A point often missed in the story applies equally well to the case of Bishop Thomas: Jonah was a man of God already, at the point of his calling. He was a prophet with a well established ministry in Israel.

Bishop Thomas, meanwhile, was a missionary monk serving in Kenya. He had already dedicated his life to God, when, at the age of thirty, God interrupted.

The interruption came through Pope Shenouda, head of the Coptic Orthodox Church, now deceased. He identified Thomas for the position of bishop of Qusia in Upper Egypt, giving him one day to prepare for his ordination.

Thomas actually said no to the pope – an almost unheard of boldness in clerical circles. Yet his spiritual father encouraged him to wait and pray before making any final decision.

At the cathedral in Cairo Thomas knelt alone before the altar of God and cried the tears of resistance. He begged God to take this burden from him. The word ‘bishop’ implied title, respect and responsibility of men. Thomas preferred his quiet, unknown service among the Africans.

It was then God revealed to Thomas exactly where he was kneeling.

In the Coptic language, ‘anafora’ means ‘offering’ – that placed in sacrifice upon the altar. Thomas pictured himself no longer weeping beside the altar, but surrendered upon it.

God showed him a bishop was not a hand to rule over people, but a hand to come beneath them to lift them up. With this his heart rested and he accepted the mission – to own the work of a bishop, and not the title.

Moving to Qusia his vision – in particular the word ‘anafora’ – remained with him. He purchased empty land along the Cairo-Alexandria desert highway over two hundred miles from his parish. Here he oversaw a reclamation project he named Anafora, an offering of spiritual retreat for all who were in need.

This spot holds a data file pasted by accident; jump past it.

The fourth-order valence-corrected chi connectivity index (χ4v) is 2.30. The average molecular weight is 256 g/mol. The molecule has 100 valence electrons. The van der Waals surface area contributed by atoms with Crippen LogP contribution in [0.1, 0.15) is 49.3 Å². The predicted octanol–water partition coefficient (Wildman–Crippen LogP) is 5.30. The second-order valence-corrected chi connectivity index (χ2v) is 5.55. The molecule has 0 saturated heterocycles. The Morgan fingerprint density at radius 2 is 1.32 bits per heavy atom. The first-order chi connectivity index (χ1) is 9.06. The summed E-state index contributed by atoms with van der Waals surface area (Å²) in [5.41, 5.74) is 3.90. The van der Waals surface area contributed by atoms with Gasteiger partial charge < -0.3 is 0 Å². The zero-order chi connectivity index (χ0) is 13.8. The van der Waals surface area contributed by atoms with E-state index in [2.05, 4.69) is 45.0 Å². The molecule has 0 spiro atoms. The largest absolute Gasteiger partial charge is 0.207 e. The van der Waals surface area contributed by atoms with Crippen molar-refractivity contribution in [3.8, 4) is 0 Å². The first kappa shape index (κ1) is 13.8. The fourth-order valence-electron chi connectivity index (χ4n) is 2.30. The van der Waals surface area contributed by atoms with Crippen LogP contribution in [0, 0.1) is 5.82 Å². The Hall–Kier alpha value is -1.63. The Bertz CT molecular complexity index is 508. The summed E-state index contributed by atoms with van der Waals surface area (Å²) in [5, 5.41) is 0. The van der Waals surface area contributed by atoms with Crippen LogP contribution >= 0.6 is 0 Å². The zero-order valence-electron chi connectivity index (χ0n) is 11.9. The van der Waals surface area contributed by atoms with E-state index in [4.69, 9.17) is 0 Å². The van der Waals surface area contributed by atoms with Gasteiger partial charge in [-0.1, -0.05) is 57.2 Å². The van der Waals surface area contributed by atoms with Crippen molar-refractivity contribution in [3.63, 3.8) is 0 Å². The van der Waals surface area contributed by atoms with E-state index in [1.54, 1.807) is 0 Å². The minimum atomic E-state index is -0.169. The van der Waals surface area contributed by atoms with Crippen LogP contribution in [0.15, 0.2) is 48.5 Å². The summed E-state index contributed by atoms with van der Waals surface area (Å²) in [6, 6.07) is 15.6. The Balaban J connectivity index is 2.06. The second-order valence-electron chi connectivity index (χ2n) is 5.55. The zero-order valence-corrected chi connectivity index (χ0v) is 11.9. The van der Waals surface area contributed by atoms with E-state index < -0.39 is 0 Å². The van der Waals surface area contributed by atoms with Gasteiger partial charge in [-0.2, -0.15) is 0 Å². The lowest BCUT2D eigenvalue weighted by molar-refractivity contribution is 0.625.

Anafora became a retreat center open to all Christian denominations, local and foreign. It also provided employment for the people of Qusia suffering from a difficult job market. These he formed into a team able to administer the center independently in democratic manner. He teaches them even to positively say ‘no’ to the bishop, as he once did in error to the pope.

Anafora is being developed additionally into an education and training center for personal capacity building. Its focus is on women’s development, but also on men, to allow their wives to develop. Furthermore, Bishop Thomas is creating a life-size Biblical panorama to aid in scriptural education, as well as a school of mission to train in service for fields abroad. Currently France is asking for trained Arabic speakers, in cooperation with the University of Lyon.

Jonah, though he repented, remained a bitter servant even after seeing the harvest of his preaching in Nineveh. In contrast, Bishop Thomas did not succumb to rebellion but embraced the call of God. He remains full of joy in the life God has given him, a servant to all he comes across.

A whale can chasten, but not transform. Only God can change a heart.